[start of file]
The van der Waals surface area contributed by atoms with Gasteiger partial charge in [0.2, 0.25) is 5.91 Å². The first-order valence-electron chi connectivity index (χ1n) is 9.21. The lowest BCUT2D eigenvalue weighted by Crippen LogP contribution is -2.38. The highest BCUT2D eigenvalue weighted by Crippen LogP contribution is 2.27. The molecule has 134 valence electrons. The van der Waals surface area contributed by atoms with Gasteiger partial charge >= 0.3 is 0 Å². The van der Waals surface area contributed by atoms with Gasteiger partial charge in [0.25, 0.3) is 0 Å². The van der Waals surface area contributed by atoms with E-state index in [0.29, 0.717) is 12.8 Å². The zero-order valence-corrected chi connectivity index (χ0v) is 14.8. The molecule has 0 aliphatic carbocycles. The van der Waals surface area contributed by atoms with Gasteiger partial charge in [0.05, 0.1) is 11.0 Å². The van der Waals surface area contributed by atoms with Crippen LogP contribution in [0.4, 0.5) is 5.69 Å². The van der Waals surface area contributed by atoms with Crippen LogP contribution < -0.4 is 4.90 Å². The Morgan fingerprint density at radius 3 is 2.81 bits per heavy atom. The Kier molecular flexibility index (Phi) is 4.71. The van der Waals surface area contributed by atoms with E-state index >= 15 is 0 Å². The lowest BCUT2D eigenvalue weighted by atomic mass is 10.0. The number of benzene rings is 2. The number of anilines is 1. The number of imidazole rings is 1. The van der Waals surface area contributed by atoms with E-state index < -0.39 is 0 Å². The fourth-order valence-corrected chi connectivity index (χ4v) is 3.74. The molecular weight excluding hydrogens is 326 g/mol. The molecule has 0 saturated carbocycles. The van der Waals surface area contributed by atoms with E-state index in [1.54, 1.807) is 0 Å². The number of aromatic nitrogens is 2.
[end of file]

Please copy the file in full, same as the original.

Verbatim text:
The van der Waals surface area contributed by atoms with Gasteiger partial charge in [0.2, 0.25) is 5.91 Å². The first-order valence-electron chi connectivity index (χ1n) is 9.21. The lowest BCUT2D eigenvalue weighted by Crippen LogP contribution is -2.38. The highest BCUT2D eigenvalue weighted by Crippen LogP contribution is 2.27. The molecule has 134 valence electrons. The van der Waals surface area contributed by atoms with Gasteiger partial charge >= 0.3 is 0 Å². The van der Waals surface area contributed by atoms with Gasteiger partial charge in [0.25, 0.3) is 0 Å². The van der Waals surface area contributed by atoms with E-state index in [0.29, 0.717) is 12.8 Å². The zero-order valence-corrected chi connectivity index (χ0v) is 14.8. The molecule has 0 aliphatic carbocycles. The van der Waals surface area contributed by atoms with Gasteiger partial charge in [0.05, 0.1) is 11.0 Å². The van der Waals surface area contributed by atoms with Crippen LogP contribution in [0.4, 0.5) is 5.69 Å². The van der Waals surface area contributed by atoms with Crippen LogP contribution < -0.4 is 4.90 Å². The Morgan fingerprint density at radius 3 is 2.81 bits per heavy atom. The Kier molecular flexibility index (Phi) is 4.71. The van der Waals surface area contributed by atoms with E-state index >= 15 is 0 Å². The lowest BCUT2D eigenvalue weighted by atomic mass is 10.0. The number of benzene rings is 2. The number of anilines is 1. The number of imidazole rings is 1. The van der Waals surface area contributed by atoms with E-state index < -0.39 is 0 Å². The fourth-order valence-corrected chi connectivity index (χ4v) is 3.74. The molecular weight excluding hydrogens is 326 g/mol. The molecule has 0 saturated carbocycles. The van der Waals surface area contributed by atoms with E-state index in [1.54, 1.807) is 0 Å². The number of aromatic nitrogens is 2.